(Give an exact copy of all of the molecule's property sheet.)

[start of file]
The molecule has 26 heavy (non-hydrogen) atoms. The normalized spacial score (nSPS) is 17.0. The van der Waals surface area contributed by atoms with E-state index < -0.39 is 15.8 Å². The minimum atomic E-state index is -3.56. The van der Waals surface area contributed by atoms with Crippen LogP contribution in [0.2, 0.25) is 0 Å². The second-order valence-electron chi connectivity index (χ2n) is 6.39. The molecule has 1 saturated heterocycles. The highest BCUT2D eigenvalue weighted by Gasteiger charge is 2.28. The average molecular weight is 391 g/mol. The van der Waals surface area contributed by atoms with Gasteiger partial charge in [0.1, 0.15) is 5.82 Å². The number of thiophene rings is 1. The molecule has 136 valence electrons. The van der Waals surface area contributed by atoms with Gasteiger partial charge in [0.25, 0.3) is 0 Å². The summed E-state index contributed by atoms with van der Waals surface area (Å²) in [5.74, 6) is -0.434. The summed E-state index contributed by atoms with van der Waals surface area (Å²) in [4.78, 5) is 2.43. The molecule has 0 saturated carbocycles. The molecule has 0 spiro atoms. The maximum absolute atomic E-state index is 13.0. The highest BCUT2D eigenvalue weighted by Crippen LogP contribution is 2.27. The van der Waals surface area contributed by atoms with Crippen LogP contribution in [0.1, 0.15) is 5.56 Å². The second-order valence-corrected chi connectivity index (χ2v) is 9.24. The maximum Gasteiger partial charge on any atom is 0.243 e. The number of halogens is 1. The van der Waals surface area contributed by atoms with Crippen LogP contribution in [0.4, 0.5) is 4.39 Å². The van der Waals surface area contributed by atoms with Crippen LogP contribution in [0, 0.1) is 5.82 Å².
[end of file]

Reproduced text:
The molecule has 26 heavy (non-hydrogen) atoms. The normalized spacial score (nSPS) is 17.0. The van der Waals surface area contributed by atoms with E-state index < -0.39 is 15.8 Å². The minimum atomic E-state index is -3.56. The van der Waals surface area contributed by atoms with Crippen LogP contribution in [0.2, 0.25) is 0 Å². The second-order valence-electron chi connectivity index (χ2n) is 6.39. The molecule has 1 saturated heterocycles. The highest BCUT2D eigenvalue weighted by Gasteiger charge is 2.28. The average molecular weight is 391 g/mol. The van der Waals surface area contributed by atoms with Gasteiger partial charge in [0.1, 0.15) is 5.82 Å². The number of thiophene rings is 1. The molecule has 136 valence electrons. The van der Waals surface area contributed by atoms with Gasteiger partial charge in [0.25, 0.3) is 0 Å². The summed E-state index contributed by atoms with van der Waals surface area (Å²) in [5.74, 6) is -0.434. The summed E-state index contributed by atoms with van der Waals surface area (Å²) in [4.78, 5) is 2.43. The molecule has 0 saturated carbocycles. The molecule has 0 spiro atoms. The maximum absolute atomic E-state index is 13.0. The highest BCUT2D eigenvalue weighted by Crippen LogP contribution is 2.27. The van der Waals surface area contributed by atoms with Crippen LogP contribution in [0.1, 0.15) is 5.56 Å². The second-order valence-corrected chi connectivity index (χ2v) is 9.24. The maximum Gasteiger partial charge on any atom is 0.243 e. The number of halogens is 1. The van der Waals surface area contributed by atoms with Crippen LogP contribution in [0.4, 0.5) is 4.39 Å². The van der Waals surface area contributed by atoms with Crippen LogP contribution in [0, 0.1) is 5.82 Å².